• Account for age. The study focused on older adults starting supplements later in life. The results may not apply to younger adults or children.
  • Consider duration. Vascular disease, cancer, and other chronic diseases develop over decades; the short study timeframes-an average 3.6 years-may not be long enough to accurately capture the relationship between multivitamin-multimineral supplements and mortality.
  • Underlying health. This study focused on generally healthy adults. Multivitamin-multimineral supplements may benefit people who have a poor diet or compromised nutritional status for other reasons, such as an existing illness or inability to consume a healthy, varied diet.
  • Supplement smartly. According to lead study author Dr. Helen MacPherson, PhD, "As most commercially available multivitamins approximate the recommended daily value, excessive intake may be more likely in those who use multiple dietary supplements than in those who take [only] a daily multivitamin." To minimize the risk of overdoing it, read labels carefully, and avoid loading up on multiple supplements with the same nutrients.
  • Keep skepticism intact. The study authors note that previous, highly publicized reports from large observational studies, "have led to considerable concern regarding potential harm associated with multivitamin-multimineral use." This meta-analysis included only controlled clinical trials-the gold standard of evidence- and it suggests that this level of alarm may be unwarranted. Multivitamins do not appear to increase risk of death in older adults.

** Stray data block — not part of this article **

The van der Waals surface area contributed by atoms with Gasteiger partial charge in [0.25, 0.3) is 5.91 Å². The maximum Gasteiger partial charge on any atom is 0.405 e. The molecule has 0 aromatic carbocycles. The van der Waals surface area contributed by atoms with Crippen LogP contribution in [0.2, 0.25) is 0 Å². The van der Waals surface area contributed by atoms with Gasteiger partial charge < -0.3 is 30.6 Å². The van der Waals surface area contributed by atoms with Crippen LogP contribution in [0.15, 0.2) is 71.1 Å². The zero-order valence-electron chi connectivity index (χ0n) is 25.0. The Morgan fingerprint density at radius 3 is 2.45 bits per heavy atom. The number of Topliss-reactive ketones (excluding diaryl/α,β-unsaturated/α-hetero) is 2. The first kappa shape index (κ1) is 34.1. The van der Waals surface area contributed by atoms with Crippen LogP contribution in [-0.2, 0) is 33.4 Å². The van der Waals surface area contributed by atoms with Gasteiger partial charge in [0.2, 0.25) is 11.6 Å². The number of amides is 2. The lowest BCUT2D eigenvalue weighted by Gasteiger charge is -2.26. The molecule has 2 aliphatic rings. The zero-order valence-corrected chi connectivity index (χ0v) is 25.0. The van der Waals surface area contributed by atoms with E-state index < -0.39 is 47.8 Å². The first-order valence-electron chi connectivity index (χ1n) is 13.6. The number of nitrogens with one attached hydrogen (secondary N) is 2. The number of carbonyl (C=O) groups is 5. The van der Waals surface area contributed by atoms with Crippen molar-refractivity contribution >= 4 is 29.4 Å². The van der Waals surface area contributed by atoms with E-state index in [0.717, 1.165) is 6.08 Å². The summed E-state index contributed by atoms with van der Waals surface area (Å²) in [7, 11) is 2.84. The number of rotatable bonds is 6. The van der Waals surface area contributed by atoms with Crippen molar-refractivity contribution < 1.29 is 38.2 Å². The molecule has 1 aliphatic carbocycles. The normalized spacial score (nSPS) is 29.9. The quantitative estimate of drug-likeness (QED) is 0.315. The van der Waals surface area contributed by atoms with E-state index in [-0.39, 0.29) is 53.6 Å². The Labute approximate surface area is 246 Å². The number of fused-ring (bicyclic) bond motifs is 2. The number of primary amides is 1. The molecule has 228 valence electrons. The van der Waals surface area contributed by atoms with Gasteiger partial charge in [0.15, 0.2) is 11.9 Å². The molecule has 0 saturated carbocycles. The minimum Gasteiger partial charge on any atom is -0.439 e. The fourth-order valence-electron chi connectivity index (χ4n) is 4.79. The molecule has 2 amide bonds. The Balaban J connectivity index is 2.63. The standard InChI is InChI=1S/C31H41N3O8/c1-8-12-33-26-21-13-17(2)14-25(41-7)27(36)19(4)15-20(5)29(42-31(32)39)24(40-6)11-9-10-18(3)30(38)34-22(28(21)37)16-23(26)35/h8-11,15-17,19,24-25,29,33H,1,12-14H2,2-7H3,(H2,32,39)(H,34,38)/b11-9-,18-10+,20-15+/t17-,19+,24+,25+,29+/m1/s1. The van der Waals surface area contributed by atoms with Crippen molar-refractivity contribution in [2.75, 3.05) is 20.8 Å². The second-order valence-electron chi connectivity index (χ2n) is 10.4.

• Aim for balance. Many people like to take a multivitamin as nutritional insurance, to fill in the gaps when they are eating a less-than-perfect diet. If you do decide to take a multivitamin, this study offers support that this choice is safe. For optimal benefit, avoid mega-doses of any one nutrient, and select a product that offers about 100% of the daily value for most nutrients.
  • Assess personal needs. The study results don't address specific health needs. For example, if osteoporosis is your concern, you may want to focus on particular nutrients, such as vitamins D and K, calcium, and magnesium. Talk to your doctor or a registered dietitian to determine what you need to stay in tip-top health.

(Am J Clin Nutr 2013;97:437-44)

Suzanne Dixon, MPH, MS, RD, an author, speaker, and internationally recognized expert in chronic disease prevention, epidemiology, and nutrition, has taught medical, nursing, public health, and alternative medicine coursework. She has delivered over 150 invited lectures to health professionals and consumers and is the creator of a nutrition website acclaimed by the New York Times and Time magazine. Suzanne received her training in epidemiology and nutrition at the University of Michigan, School of Public Health at Ann Arbor.